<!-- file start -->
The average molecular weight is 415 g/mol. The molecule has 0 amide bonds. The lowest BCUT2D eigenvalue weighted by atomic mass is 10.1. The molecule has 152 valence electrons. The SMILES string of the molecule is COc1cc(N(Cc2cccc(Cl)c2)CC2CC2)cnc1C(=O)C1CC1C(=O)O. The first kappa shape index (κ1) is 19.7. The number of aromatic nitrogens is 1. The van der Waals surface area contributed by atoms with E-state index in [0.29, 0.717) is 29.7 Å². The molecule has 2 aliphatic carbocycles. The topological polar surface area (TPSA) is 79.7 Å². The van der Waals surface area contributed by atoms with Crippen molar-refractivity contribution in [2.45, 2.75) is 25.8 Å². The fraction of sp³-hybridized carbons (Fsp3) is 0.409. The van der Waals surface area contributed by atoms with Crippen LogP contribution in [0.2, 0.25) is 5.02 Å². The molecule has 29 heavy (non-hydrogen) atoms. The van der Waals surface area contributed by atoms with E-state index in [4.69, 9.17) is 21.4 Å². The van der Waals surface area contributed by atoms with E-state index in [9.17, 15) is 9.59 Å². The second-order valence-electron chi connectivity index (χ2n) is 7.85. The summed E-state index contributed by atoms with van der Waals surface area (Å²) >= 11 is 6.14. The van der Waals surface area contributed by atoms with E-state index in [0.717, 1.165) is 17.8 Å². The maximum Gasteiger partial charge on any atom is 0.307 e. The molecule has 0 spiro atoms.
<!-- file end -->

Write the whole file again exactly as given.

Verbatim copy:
The average molecular weight is 415 g/mol. The molecule has 0 amide bonds. The lowest BCUT2D eigenvalue weighted by atomic mass is 10.1. The molecule has 152 valence electrons. The SMILES string of the molecule is COc1cc(N(Cc2cccc(Cl)c2)CC2CC2)cnc1C(=O)C1CC1C(=O)O. The first kappa shape index (κ1) is 19.7. The number of aromatic nitrogens is 1. The van der Waals surface area contributed by atoms with E-state index in [0.29, 0.717) is 29.7 Å². The molecule has 2 aliphatic carbocycles. The topological polar surface area (TPSA) is 79.7 Å². The van der Waals surface area contributed by atoms with Crippen molar-refractivity contribution in [2.45, 2.75) is 25.8 Å². The fraction of sp³-hybridized carbons (Fsp3) is 0.409. The van der Waals surface area contributed by atoms with Crippen LogP contribution in [0.2, 0.25) is 5.02 Å². The molecule has 29 heavy (non-hydrogen) atoms. The van der Waals surface area contributed by atoms with E-state index in [4.69, 9.17) is 21.4 Å². The van der Waals surface area contributed by atoms with E-state index in [9.17, 15) is 9.59 Å². The second-order valence-electron chi connectivity index (χ2n) is 7.85. The summed E-state index contributed by atoms with van der Waals surface area (Å²) >= 11 is 6.14. The van der Waals surface area contributed by atoms with E-state index in [0.717, 1.165) is 17.8 Å². The maximum Gasteiger partial charge on any atom is 0.307 e. The molecule has 0 spiro atoms.